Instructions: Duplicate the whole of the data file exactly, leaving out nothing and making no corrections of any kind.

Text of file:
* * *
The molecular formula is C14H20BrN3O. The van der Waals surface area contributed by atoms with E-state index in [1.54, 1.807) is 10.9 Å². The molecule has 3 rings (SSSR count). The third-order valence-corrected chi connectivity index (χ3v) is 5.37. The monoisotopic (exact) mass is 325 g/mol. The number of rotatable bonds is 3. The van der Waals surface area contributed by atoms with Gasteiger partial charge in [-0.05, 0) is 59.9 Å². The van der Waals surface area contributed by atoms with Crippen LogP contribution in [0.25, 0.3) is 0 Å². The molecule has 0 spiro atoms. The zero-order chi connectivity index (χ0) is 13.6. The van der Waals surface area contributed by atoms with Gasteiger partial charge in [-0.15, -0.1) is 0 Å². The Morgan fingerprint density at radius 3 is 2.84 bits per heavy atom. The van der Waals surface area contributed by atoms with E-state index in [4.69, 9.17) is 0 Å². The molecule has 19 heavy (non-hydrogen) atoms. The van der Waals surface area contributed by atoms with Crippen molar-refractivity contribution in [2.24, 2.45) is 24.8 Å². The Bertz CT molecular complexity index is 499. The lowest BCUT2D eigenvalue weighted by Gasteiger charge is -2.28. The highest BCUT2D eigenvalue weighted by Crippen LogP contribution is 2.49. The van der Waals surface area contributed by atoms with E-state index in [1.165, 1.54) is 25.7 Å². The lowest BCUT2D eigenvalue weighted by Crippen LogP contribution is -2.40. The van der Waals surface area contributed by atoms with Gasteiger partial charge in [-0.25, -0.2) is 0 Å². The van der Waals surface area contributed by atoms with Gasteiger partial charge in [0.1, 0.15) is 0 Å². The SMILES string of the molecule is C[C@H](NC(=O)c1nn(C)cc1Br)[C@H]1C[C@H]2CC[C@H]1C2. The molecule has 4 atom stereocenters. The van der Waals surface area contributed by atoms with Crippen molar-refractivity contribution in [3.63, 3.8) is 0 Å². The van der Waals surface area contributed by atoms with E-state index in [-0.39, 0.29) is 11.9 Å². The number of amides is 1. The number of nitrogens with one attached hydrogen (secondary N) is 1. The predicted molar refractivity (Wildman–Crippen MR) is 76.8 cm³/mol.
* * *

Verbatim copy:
The molecular formula is C14H20BrN3O. The van der Waals surface area contributed by atoms with E-state index in [1.54, 1.807) is 10.9 Å². The molecule has 3 rings (SSSR count). The third-order valence-corrected chi connectivity index (χ3v) is 5.37. The monoisotopic (exact) mass is 325 g/mol. The number of rotatable bonds is 3. The van der Waals surface area contributed by atoms with Gasteiger partial charge in [-0.05, 0) is 59.9 Å². The van der Waals surface area contributed by atoms with Crippen LogP contribution in [0.25, 0.3) is 0 Å². The molecule has 0 spiro atoms. The zero-order chi connectivity index (χ0) is 13.6. The van der Waals surface area contributed by atoms with Gasteiger partial charge in [-0.15, -0.1) is 0 Å². The Morgan fingerprint density at radius 3 is 2.84 bits per heavy atom. The van der Waals surface area contributed by atoms with E-state index in [4.69, 9.17) is 0 Å². The molecule has 19 heavy (non-hydrogen) atoms. The van der Waals surface area contributed by atoms with Crippen molar-refractivity contribution in [2.24, 2.45) is 24.8 Å². The Bertz CT molecular complexity index is 499. The lowest BCUT2D eigenvalue weighted by Gasteiger charge is -2.28. The highest BCUT2D eigenvalue weighted by Crippen LogP contribution is 2.49. The van der Waals surface area contributed by atoms with E-state index in [1.165, 1.54) is 25.7 Å². The lowest BCUT2D eigenvalue weighted by Crippen LogP contribution is -2.40. The van der Waals surface area contributed by atoms with Gasteiger partial charge in [-0.25, -0.2) is 0 Å². The van der Waals surface area contributed by atoms with Gasteiger partial charge in [0.1, 0.15) is 0 Å². The SMILES string of the molecule is C[C@H](NC(=O)c1nn(C)cc1Br)[C@H]1C[C@H]2CC[C@H]1C2. The molecule has 4 atom stereocenters. The van der Waals surface area contributed by atoms with Crippen molar-refractivity contribution in [3.63, 3.8) is 0 Å². The van der Waals surface area contributed by atoms with E-state index in [-0.39, 0.29) is 11.9 Å². The number of amides is 1. The number of nitrogens with one attached hydrogen (secondary N) is 1. The predicted molar refractivity (Wildman–Crippen MR) is 76.8 cm³/mol.